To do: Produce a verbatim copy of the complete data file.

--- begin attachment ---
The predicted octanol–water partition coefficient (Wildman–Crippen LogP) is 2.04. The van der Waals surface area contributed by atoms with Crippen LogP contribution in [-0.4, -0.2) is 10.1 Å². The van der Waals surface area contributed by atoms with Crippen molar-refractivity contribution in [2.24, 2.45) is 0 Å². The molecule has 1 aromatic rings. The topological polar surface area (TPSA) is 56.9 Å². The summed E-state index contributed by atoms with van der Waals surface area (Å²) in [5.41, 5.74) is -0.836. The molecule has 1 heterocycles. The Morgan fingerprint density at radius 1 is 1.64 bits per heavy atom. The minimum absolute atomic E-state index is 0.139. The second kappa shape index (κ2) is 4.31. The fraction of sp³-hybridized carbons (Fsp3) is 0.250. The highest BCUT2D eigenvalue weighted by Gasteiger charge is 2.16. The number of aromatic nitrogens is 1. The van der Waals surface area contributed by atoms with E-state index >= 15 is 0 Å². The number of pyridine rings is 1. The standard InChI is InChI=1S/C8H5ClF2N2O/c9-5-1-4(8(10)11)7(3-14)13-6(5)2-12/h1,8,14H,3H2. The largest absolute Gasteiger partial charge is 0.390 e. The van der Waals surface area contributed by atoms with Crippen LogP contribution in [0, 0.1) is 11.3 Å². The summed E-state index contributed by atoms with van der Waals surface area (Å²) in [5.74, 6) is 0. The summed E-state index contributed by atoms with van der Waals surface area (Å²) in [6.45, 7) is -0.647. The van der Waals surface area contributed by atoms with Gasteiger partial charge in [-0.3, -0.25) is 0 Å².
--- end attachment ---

The predicted octanol–water partition coefficient (Wildman–Crippen LogP) is 2.04. The van der Waals surface area contributed by atoms with Crippen LogP contribution in [-0.4, -0.2) is 10.1 Å². The van der Waals surface area contributed by atoms with Crippen molar-refractivity contribution in [2.24, 2.45) is 0 Å². The molecule has 1 aromatic rings. The topological polar surface area (TPSA) is 56.9 Å². The summed E-state index contributed by atoms with van der Waals surface area (Å²) in [5.41, 5.74) is -0.836. The molecule has 1 heterocycles. The Morgan fingerprint density at radius 1 is 1.64 bits per heavy atom. The minimum absolute atomic E-state index is 0.139. The second kappa shape index (κ2) is 4.31. The fraction of sp³-hybridized carbons (Fsp3) is 0.250. The highest BCUT2D eigenvalue weighted by Gasteiger charge is 2.16. The number of aromatic nitrogens is 1. The van der Waals surface area contributed by atoms with E-state index >= 15 is 0 Å². The number of pyridine rings is 1. The standard InChI is InChI=1S/C8H5ClF2N2O/c9-5-1-4(8(10)11)7(3-14)13-6(5)2-12/h1,8,14H,3H2. The largest absolute Gasteiger partial charge is 0.390 e. The van der Waals surface area contributed by atoms with Crippen LogP contribution in [0, 0.1) is 11.3 Å². The summed E-state index contributed by atoms with van der Waals surface area (Å²) in [5.74, 6) is 0. The summed E-state index contributed by atoms with van der Waals surface area (Å²) in [6.45, 7) is -0.647. The van der Waals surface area contributed by atoms with Gasteiger partial charge in [-0.3, -0.25) is 0 Å².